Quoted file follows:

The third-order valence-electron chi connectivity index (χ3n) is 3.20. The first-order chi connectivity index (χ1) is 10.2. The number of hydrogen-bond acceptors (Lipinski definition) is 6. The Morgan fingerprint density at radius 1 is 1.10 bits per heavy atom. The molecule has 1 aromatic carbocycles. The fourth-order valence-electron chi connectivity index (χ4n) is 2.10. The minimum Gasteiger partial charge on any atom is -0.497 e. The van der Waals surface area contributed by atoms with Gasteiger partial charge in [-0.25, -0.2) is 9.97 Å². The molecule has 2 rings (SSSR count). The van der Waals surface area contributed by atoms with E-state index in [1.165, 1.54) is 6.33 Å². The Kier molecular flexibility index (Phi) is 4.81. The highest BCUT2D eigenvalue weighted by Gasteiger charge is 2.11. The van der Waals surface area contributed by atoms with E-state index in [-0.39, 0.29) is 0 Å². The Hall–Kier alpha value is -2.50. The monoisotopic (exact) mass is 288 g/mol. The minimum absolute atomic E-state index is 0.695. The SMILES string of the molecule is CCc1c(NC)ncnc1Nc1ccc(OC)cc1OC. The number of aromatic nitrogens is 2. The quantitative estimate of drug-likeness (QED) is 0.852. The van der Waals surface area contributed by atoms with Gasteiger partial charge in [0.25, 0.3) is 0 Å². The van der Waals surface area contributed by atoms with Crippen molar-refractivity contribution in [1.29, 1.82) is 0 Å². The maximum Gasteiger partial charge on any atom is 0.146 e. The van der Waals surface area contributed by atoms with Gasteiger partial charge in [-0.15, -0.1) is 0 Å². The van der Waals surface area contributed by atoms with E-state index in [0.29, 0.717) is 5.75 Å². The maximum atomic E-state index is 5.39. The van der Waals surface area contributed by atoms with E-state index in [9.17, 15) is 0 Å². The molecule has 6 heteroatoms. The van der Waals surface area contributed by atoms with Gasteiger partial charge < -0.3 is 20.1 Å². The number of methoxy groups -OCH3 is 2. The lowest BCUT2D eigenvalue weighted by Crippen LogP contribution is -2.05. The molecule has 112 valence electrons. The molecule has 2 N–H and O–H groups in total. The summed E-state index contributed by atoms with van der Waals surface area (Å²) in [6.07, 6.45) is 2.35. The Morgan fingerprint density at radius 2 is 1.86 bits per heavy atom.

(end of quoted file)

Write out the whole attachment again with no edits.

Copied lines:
The third-order valence-electron chi connectivity index (χ3n) is 3.20. The first-order chi connectivity index (χ1) is 10.2. The number of hydrogen-bond acceptors (Lipinski definition) is 6. The Morgan fingerprint density at radius 1 is 1.10 bits per heavy atom. The molecule has 1 aromatic carbocycles. The fourth-order valence-electron chi connectivity index (χ4n) is 2.10. The minimum Gasteiger partial charge on any atom is -0.497 e. The van der Waals surface area contributed by atoms with Gasteiger partial charge in [-0.25, -0.2) is 9.97 Å². The molecule has 2 rings (SSSR count). The van der Waals surface area contributed by atoms with E-state index in [1.165, 1.54) is 6.33 Å². The Kier molecular flexibility index (Phi) is 4.81. The highest BCUT2D eigenvalue weighted by Gasteiger charge is 2.11. The van der Waals surface area contributed by atoms with E-state index in [-0.39, 0.29) is 0 Å². The Hall–Kier alpha value is -2.50. The monoisotopic (exact) mass is 288 g/mol. The minimum absolute atomic E-state index is 0.695. The SMILES string of the molecule is CCc1c(NC)ncnc1Nc1ccc(OC)cc1OC. The number of aromatic nitrogens is 2. The quantitative estimate of drug-likeness (QED) is 0.852. The van der Waals surface area contributed by atoms with Gasteiger partial charge in [0.25, 0.3) is 0 Å². The van der Waals surface area contributed by atoms with Crippen molar-refractivity contribution in [1.29, 1.82) is 0 Å². The maximum Gasteiger partial charge on any atom is 0.146 e. The van der Waals surface area contributed by atoms with Gasteiger partial charge in [-0.15, -0.1) is 0 Å². The van der Waals surface area contributed by atoms with E-state index in [0.29, 0.717) is 5.75 Å². The maximum atomic E-state index is 5.39. The van der Waals surface area contributed by atoms with E-state index in [9.17, 15) is 0 Å². The molecule has 6 heteroatoms. The van der Waals surface area contributed by atoms with Gasteiger partial charge < -0.3 is 20.1 Å². The number of methoxy groups -OCH3 is 2. The lowest BCUT2D eigenvalue weighted by Crippen LogP contribution is -2.05. The molecule has 112 valence electrons. The molecule has 2 N–H and O–H groups in total. The summed E-state index contributed by atoms with van der Waals surface area (Å²) in [6.07, 6.45) is 2.35. The Morgan fingerprint density at radius 2 is 1.86 bits per heavy atom.